My home course
Pros: -Different selection of holes
-Pin changes alot
-Inspired hole design
-Huge disc selection needed
-No dogs allowed (sorry I love dogs but not on a chamionship level course)
-Low risk of losing discs
Cons: -Some holes need to be par 4 (hole 4, 5 and 11 & 14) or better yet move pins to a more technical location.
-can get damp so bring water proof shoes if it rains or rained the night before
-Can get crowded during peak times (sunday sat afternoon)
-discs WILL hit trees. trust me.
Other Thoughts: I average even to -4 on Mciver but this course I have yet to crack even. Its tough! Pin placement has a HUGE impact on your score. I really love this course but some holes are hard to earn a par. daily pass cost unless u buy a year for 30$ totally worth it.
0 Helpful / 1 Not
Pros: -Plenty of mixture of shots. From wooded to open back to wooded again.
-Baskets are just fine. No issues there.
-Tee pads are great
-Beautiful little state park
-Tee signs are helpful
Cons: -The course "flow" was a little off. Make sure you have someone that knows the course with you so you dont have any navigational issues.
-No enough trash cans or benches
Other Thoughts: Played this in the early spring. Great course. Good mixture of holes. When I was out there my group of 6 were the only ones on the course. Close to other outdoor activities. Well taken care of park.
0 of 1 people found this review helpful.
18 different holes!
1 Helpful / 1 Not
Pros: Every hole plays different...you just don't pull out your main driver at every tee box. Long holes/short holes in trees/right hand benders/left hand benders and plenty of trees to make it technical but not overly hard. Even in the winter is was a good time. Good pads and mostly good signs. (I did download the map from this site and I used it for the first until hole 11, then after that the course is pretty easy to follow.)
Cons: Oregon parks are pay to park and it works okay for me. Don't remember any trash cans or bathrooms. Hole signs for a couple holes (4 & 5 I think) are mislabeled. I heard that the course route was changed. Hole #6 for first timers needs a arrow down before the bridge showing that the basket is up and across the bridge. It didn't match the map. Not really major cons.
Other Thoughts: I liked playing here. It is a decent course and fun.
1 of 2 people found this review helpful.
Wonderful & Scenic
5 Helpful / 3 Not
-Dabney is a wonderful course in a beautiful setting. The holes are fun and challenging and at the same time they're all different. With variety in elevation, hazards, LHBH/RHBH shots, open holes and tight technical holes, this course has it covered.
-The course is almost never crowded, and the course is almost exclusively used by other disc golfers. So you're never waiting for a dog walker or jogger, etc.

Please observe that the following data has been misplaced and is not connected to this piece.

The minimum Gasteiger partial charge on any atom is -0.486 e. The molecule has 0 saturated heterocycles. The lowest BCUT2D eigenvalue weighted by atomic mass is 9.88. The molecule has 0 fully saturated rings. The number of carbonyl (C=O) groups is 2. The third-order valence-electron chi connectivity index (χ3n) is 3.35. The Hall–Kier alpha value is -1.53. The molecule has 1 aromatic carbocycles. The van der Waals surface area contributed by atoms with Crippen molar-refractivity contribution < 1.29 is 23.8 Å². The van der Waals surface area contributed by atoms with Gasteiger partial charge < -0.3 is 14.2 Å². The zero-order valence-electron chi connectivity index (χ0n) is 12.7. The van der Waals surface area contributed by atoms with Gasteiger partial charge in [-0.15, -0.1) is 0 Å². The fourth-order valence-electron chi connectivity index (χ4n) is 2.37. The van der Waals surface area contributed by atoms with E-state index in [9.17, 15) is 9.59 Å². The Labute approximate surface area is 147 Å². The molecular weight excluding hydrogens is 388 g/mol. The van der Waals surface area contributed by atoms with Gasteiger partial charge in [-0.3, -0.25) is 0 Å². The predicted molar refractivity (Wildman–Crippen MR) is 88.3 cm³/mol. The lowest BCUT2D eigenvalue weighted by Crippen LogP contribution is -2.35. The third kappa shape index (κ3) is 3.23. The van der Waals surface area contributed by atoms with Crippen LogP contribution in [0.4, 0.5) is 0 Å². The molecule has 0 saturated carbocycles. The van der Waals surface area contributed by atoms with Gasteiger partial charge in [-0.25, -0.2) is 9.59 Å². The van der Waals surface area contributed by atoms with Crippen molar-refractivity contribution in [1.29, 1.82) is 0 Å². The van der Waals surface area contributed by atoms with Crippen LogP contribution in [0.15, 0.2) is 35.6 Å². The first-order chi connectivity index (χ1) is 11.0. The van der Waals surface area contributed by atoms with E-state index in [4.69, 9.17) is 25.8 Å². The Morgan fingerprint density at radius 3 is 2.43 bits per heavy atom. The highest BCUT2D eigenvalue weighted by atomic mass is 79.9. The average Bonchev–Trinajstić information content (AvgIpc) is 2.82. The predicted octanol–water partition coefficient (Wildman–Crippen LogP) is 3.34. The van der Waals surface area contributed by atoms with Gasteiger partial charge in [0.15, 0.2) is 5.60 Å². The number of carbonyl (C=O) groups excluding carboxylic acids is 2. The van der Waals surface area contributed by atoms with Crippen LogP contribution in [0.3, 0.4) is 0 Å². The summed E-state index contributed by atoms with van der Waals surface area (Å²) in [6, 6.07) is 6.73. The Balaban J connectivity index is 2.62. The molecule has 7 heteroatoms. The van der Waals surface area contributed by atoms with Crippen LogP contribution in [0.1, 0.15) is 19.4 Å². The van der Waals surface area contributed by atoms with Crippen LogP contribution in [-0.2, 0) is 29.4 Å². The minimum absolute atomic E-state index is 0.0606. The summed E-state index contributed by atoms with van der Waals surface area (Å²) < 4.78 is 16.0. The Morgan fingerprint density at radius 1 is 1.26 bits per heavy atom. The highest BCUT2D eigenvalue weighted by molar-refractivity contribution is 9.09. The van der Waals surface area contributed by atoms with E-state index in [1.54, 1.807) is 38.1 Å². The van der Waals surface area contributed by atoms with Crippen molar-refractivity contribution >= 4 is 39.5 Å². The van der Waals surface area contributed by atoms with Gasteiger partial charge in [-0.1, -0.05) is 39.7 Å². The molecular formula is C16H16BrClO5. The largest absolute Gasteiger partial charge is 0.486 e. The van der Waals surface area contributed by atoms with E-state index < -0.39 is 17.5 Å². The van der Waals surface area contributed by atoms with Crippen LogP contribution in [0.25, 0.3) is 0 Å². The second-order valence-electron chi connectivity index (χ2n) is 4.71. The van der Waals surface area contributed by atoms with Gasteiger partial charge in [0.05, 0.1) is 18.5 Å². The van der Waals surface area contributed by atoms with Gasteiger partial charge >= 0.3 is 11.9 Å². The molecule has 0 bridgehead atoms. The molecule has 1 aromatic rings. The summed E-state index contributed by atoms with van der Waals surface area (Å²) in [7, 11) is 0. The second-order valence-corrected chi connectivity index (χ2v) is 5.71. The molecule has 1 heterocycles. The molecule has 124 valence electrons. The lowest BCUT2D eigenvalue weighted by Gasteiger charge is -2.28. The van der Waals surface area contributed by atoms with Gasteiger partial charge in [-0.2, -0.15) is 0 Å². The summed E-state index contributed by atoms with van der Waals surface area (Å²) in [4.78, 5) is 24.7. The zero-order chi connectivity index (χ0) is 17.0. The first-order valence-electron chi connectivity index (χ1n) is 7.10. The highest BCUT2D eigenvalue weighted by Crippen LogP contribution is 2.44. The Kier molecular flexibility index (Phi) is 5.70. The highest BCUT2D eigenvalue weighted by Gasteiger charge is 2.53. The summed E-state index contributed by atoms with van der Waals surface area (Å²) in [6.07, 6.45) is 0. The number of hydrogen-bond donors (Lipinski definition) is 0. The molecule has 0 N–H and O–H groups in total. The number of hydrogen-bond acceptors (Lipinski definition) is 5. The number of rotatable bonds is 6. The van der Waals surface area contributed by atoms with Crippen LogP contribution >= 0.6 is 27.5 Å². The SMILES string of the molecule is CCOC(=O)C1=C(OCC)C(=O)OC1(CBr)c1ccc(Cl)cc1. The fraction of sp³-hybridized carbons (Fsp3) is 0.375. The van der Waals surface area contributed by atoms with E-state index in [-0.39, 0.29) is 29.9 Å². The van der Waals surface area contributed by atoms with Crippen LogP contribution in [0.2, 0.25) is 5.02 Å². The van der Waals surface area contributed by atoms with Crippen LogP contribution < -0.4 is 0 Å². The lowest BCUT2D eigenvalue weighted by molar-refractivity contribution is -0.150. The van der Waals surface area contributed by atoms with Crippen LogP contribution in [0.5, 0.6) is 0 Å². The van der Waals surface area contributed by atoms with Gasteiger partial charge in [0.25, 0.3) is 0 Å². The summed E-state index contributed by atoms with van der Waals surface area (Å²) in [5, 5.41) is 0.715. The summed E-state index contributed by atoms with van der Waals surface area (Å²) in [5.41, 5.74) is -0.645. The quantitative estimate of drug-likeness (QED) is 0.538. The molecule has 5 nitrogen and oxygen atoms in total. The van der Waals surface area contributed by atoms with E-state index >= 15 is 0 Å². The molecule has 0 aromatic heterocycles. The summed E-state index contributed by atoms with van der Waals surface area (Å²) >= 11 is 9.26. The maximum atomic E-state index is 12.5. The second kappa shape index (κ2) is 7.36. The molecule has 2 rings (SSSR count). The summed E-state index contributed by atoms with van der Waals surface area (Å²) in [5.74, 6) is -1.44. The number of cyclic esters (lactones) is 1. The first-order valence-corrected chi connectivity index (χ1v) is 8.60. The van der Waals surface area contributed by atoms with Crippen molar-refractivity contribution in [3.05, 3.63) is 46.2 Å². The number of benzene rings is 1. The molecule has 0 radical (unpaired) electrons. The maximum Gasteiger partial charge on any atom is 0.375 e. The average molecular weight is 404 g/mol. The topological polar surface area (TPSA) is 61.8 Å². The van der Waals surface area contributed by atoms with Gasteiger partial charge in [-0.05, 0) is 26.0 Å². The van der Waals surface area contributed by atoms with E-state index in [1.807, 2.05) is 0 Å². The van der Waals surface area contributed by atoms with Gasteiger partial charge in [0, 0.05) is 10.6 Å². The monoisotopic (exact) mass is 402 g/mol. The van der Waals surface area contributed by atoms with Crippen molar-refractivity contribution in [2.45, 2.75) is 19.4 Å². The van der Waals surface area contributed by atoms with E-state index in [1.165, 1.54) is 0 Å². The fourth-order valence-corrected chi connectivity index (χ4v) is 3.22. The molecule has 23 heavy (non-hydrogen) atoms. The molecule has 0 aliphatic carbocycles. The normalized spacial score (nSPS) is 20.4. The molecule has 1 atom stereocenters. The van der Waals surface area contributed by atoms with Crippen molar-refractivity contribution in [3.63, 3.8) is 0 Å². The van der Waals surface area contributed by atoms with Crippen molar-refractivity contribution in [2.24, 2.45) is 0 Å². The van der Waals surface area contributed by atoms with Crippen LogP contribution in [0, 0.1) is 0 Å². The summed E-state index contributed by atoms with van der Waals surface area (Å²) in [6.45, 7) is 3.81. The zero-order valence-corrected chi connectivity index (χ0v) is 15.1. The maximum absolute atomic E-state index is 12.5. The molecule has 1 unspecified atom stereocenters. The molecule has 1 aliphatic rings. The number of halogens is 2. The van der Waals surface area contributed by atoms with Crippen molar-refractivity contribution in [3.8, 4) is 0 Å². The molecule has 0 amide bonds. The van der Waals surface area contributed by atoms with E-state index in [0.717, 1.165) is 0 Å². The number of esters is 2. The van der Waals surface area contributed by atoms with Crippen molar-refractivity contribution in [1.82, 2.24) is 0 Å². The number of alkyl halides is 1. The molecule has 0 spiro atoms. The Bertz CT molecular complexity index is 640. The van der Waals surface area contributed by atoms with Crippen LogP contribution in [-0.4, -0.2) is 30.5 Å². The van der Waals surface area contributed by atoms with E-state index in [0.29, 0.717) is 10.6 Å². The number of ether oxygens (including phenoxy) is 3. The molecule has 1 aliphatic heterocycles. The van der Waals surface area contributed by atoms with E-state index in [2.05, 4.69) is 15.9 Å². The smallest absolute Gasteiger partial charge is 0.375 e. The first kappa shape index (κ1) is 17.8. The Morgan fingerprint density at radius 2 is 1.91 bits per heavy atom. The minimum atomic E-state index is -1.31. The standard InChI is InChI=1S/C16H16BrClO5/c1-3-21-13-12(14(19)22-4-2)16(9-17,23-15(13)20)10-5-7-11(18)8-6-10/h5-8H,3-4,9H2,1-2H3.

-Lots of benches at this course are great if, like me, you don't have a chair.
-With lots of parking, a lost disc return, a practice basket, restrooms, and clean fairways/teeing areas Dabney offers a comfortable and enjoyable disc golf experience.
-The tee signs could use updating. While the course has multiple pins, the signs do not reflect this. This is especially frustrating when playing one of the courses many blind holes.
-The last few holes play next to a large ravine and through the most wooded part of the course. It's easy to get a bad kick and end up in the ravine. This is a rather frustrating way to end your round.
-The Tee for hole #4 is halfway down the fairway for hole #3 so after holing out on #3 you have to walk back down the fairway.
-First timers can easily get lost after hole #11, not realizing where to go for hole #12. This spot needs a 'Next Tee' sign.
Other Thoughts: Attn: iPhone users - Apple maps won't get you to this course if you just get directions to "Dabney State Park" - It will take you to some random dirt road on the back side of the park (Hocker Rd). Make sure you put in the proper address when getting directions.
5 of 8 people found this review helpful.
6 Helpful / 2 Not
Pros: Tee Pads, Multiple pin placement, Pin placements are changed weekly , Practice basket, Challenging, -/+ elevation, Clean, Plenty of parking, Restrooms, Trash cans throughout, Benches at all pads, Pavilion w/tables and BBQ, good mix of shot variations RHBH & LHBH, Defined fairways, Great bunch of locals and usually never crowded.
Cons: $5 per car or $30 for annual pass. During winter, holes 5-7 are prone to be soggy. No dogs. Some baskets are not visible from the tee can be frustrating for first timers, tee signs are currently not accurate with distances or show all pin locations.
Other Thoughts: The first time I played this course was three years ago. It had underbrush and berry bushes that were unforgiving. There have been many improvements from the local disc golf community since then and is still making improvements. The course is designed strictly for DG, eliminating any other distractions. It has made my favorite list since the first time and I keep going back for more. The pin placements make this course diversified and challenge all calibers of players. New tee signs are in the making for this course, which will improve my rating for the course once it is done. Oregon has many beautiful courses and this one in my opinion is under rated and under the radar. If you are in the area or coming to the Portland area this is a must.
6 of 8 people found this review helpful.
4 Helpful / 1 Not
Pros: I like every hole on this course. There's only one that's an open field throw. The rest require some shot shaping, have a good mix of obstacles and are legitimate par 3.
The tees and baskets are all great.
Signage is great. Easy to navigate.
Good facilities bathrooms/trashcans.
No other activities taking place on the course.
Where there is rough it's out of the way. You're not going to spend much time looking for discs unless your throws are crazy (that said- don't end up in the valley on 17-18).
Cons: Can get crowded especially on weekend afternoons.
Not a place to take beginners.
Other Thoughts: This is one of my 3 favorite courses (the others are Milo and Horning's).
It costs $5 to get in or you can get the Northwest Forrest Pass for $30/year. The NWFP gets you into other parks too. Are you going to play Milo/Rooster/Dabney/Others more than 6 times? You should. Get the NWFP.